The Historical Foundations of Organic Agriculture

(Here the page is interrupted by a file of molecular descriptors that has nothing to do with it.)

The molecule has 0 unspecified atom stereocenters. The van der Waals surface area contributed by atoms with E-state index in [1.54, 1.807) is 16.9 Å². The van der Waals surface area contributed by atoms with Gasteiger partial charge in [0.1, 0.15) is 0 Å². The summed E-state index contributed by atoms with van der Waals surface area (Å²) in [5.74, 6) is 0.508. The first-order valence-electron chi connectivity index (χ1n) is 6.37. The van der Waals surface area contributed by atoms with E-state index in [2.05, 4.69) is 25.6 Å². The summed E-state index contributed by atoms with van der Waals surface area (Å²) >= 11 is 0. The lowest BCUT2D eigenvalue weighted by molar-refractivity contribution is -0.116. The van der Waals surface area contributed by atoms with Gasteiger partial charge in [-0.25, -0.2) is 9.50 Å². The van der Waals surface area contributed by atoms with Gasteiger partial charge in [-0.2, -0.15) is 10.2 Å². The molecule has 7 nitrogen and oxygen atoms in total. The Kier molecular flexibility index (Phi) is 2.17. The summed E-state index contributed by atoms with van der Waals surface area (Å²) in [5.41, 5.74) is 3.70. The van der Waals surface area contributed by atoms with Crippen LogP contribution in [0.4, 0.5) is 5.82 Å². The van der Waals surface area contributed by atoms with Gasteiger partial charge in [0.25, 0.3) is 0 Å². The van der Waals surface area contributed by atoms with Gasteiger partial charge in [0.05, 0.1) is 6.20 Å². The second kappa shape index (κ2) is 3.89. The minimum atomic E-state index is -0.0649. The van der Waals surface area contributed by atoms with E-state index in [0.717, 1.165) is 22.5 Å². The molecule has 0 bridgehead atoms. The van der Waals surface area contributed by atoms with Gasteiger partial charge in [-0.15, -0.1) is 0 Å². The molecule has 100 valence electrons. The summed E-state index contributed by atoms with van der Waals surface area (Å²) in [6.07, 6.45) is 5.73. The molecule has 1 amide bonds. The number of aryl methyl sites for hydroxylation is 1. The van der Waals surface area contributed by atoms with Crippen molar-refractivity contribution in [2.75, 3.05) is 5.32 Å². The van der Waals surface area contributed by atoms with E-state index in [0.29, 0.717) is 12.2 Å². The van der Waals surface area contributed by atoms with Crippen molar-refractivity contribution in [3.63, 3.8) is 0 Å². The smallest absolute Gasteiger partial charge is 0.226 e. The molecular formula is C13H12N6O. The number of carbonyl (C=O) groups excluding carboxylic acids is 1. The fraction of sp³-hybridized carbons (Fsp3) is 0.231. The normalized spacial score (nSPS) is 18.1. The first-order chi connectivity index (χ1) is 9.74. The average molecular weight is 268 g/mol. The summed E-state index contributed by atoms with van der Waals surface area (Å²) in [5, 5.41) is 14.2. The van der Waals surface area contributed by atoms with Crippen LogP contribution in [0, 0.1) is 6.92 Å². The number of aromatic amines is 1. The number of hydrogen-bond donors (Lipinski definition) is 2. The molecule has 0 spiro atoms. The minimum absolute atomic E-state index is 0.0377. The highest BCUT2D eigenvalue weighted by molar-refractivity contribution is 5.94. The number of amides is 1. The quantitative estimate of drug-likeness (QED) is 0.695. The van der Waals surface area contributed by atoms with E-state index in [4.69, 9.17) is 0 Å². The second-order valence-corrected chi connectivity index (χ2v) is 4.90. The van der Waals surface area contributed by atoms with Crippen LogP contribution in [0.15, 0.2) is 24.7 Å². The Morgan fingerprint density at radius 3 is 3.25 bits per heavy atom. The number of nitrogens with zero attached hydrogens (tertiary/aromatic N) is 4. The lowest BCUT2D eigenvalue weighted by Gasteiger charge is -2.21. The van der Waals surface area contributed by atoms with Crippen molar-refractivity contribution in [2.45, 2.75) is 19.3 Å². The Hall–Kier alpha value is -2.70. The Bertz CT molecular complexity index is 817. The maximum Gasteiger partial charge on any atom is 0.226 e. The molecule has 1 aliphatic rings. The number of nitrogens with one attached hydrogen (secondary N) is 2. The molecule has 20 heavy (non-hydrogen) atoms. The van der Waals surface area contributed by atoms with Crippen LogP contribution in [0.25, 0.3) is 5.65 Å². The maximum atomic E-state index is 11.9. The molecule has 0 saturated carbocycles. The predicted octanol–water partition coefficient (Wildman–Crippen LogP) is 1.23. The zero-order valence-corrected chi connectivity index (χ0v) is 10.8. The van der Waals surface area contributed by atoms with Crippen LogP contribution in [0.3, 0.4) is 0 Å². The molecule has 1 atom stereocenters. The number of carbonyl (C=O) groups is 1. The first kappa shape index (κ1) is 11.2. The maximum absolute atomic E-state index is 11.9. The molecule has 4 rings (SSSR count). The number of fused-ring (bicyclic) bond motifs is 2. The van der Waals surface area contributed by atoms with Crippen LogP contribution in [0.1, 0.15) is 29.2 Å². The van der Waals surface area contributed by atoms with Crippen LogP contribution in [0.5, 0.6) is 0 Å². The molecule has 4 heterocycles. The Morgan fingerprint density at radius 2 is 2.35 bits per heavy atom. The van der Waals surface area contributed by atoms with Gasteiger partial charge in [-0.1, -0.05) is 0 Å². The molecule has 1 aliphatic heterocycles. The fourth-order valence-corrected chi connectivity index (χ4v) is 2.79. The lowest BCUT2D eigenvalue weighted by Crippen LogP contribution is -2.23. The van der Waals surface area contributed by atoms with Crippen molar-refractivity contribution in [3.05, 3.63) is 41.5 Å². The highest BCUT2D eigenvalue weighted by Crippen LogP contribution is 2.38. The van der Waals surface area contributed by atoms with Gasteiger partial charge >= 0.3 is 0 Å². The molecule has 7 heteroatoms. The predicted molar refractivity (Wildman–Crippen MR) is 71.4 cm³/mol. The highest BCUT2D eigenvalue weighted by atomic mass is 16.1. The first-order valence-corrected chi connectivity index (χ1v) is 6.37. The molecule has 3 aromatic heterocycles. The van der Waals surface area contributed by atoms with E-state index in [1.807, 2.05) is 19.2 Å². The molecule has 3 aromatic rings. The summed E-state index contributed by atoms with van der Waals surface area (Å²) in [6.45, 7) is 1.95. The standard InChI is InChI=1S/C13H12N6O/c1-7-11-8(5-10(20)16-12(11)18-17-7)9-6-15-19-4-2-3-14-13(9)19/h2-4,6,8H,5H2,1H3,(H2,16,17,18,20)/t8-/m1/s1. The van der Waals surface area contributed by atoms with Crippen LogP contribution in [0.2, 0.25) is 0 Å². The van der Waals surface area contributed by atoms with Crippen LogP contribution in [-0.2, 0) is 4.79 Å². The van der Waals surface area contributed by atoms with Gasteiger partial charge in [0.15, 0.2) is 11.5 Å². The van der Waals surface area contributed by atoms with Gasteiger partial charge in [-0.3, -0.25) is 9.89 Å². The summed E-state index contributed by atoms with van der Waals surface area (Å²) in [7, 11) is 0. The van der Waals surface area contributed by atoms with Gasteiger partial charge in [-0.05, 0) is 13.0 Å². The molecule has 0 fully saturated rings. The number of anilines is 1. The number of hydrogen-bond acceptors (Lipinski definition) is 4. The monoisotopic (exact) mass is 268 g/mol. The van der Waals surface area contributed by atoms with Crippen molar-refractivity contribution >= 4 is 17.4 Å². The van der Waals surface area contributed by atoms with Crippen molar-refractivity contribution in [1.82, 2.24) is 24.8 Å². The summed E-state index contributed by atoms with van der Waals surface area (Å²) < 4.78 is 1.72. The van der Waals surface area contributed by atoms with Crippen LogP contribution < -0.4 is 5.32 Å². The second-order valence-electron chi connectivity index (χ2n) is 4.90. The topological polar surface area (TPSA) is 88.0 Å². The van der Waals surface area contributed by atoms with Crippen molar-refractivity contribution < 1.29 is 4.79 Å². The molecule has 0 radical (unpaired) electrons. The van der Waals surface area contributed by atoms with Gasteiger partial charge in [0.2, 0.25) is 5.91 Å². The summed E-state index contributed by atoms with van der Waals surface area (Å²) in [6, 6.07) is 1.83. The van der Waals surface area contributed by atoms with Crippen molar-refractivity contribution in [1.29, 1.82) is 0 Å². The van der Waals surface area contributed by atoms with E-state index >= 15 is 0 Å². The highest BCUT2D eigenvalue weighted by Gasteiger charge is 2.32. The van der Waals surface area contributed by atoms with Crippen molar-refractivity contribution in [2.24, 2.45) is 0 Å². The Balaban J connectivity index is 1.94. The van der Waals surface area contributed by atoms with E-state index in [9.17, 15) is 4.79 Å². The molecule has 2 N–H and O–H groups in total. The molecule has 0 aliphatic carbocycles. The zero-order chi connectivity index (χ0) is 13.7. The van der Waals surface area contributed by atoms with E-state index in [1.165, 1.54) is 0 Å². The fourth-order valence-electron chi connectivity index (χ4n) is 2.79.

Some people consider that the origin of organic agriculture lies in the “Agricultural Course” held by Rudolf Steiner in 1924, which consisted in eight lectures and answers to concerned farmers out of the stream of anthroposophical work (Steiner 1993). He laid the foundation of an ecological approach to agricultura, now called “biodynamic farming,” that increases soil fertility and plant health using preparations made from healing plants, minerals, and cow manure applied to the soil and crops to strengthen self-sustaining farming. A key principle of biodynamic farming is that the farm as a whole is seen as an organism that must be managed with a holistic approach. As reviewed in Heckman 2006, others trace the origins of OA to Sir Albert Howard, whom for years while conducting agricultural research and observations in India developed the philosophy and concept of organic farming that he espoused in his book The Agricultural Testament. Howard 1943 emphasizes soil fertility and the need to effectively recycle waste materials, including sewage sludge, onto farmland. Howard developed a system of composting that became widely adopted. Howard’s concept of soil fertility centered on building soil humus with an emphasis on how soil life was connected to the health of crops, livestock, and humankind. Many people think that Howard was inspired by King 1911, which documented how traditional farming systems of China, Korea, and Japan stood the test of time documenting a successful and resilient indigenous agricultural strategy, representing models of sustainability as they promote biodiversity, thrive without agrochemicals, and sustain year-round yields. Howard’s approach was coined as organic farming; Balfour 1948 compared organic and non-organic farming and helped to popularize organic farming. Jerome Rodale, a publisher and an early convert to organic farming, was instrumental in the diffusion and popularization of organic concepts in the United States. Both Howard and Rodale saw organic and nonorganic agriculture as a conflict between two different visions of what agriculture should become as they engaged in a war of words with the conventional agricultural establishment. Organic agriculture gained significant recognition and attention with USDA 1980. The passage of the Federal Organic Foods Production Act in 1990 began the era of accommodation for organic farming in the United States, followed by another milestone with official labeling as USDA Certified Organic in 2002. Organic agriculture will likely continue to evolve in response to ongoing social, environmental, and philosophical concerns of the organic movement.